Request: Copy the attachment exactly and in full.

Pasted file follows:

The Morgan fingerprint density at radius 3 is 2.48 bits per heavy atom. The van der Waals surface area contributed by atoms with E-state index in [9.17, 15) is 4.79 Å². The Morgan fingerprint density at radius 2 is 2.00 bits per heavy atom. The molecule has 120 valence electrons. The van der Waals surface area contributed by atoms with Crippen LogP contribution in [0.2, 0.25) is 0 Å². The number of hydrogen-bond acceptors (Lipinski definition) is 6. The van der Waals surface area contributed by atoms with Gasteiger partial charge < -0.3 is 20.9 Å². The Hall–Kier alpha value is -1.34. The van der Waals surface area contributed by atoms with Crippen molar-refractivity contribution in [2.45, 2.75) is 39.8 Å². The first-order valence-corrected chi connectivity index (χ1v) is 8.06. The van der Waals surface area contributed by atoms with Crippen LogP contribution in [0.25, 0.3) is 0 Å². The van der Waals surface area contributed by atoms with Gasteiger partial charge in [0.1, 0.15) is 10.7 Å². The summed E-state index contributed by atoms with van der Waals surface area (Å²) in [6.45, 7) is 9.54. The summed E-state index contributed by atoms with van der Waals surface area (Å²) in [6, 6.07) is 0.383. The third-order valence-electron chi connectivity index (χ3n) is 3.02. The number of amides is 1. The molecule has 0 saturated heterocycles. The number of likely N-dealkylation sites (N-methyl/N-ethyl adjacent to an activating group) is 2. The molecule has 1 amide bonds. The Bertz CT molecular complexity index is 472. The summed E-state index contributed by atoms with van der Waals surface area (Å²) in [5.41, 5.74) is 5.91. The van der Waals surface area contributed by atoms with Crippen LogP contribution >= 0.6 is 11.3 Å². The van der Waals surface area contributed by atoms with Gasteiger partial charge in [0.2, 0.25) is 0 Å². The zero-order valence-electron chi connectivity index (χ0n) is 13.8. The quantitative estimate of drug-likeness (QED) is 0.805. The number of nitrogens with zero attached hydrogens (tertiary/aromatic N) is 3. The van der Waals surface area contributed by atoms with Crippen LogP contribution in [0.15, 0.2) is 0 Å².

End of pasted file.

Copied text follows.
The Morgan fingerprint density at radius 3 is 2.48 bits per heavy atom. The van der Waals surface area contributed by atoms with E-state index in [9.17, 15) is 4.79 Å². The Morgan fingerprint density at radius 2 is 2.00 bits per heavy atom. The molecule has 120 valence electrons. The van der Waals surface area contributed by atoms with Crippen LogP contribution in [0.2, 0.25) is 0 Å². The number of hydrogen-bond acceptors (Lipinski definition) is 6. The van der Waals surface area contributed by atoms with Gasteiger partial charge < -0.3 is 20.9 Å². The Hall–Kier alpha value is -1.34. The van der Waals surface area contributed by atoms with Crippen molar-refractivity contribution in [2.45, 2.75) is 39.8 Å². The first-order valence-corrected chi connectivity index (χ1v) is 8.06. The van der Waals surface area contributed by atoms with Crippen LogP contribution in [0.25, 0.3) is 0 Å². The van der Waals surface area contributed by atoms with Gasteiger partial charge in [0.1, 0.15) is 10.7 Å². The summed E-state index contributed by atoms with van der Waals surface area (Å²) in [6.45, 7) is 9.54. The summed E-state index contributed by atoms with van der Waals surface area (Å²) in [6, 6.07) is 0.383. The third-order valence-electron chi connectivity index (χ3n) is 3.02. The number of amides is 1. The molecule has 0 saturated heterocycles. The number of likely N-dealkylation sites (N-methyl/N-ethyl adjacent to an activating group) is 2. The molecule has 1 amide bonds. The Bertz CT molecular complexity index is 472. The summed E-state index contributed by atoms with van der Waals surface area (Å²) in [5.41, 5.74) is 5.91. The van der Waals surface area contributed by atoms with Crippen LogP contribution >= 0.6 is 11.3 Å². The van der Waals surface area contributed by atoms with Gasteiger partial charge in [0.2, 0.25) is 0 Å². The zero-order valence-electron chi connectivity index (χ0n) is 13.8. The quantitative estimate of drug-likeness (QED) is 0.805. The number of nitrogens with zero attached hydrogens (tertiary/aromatic N) is 3. The van der Waals surface area contributed by atoms with Crippen LogP contribution in [0.15, 0.2) is 0 Å².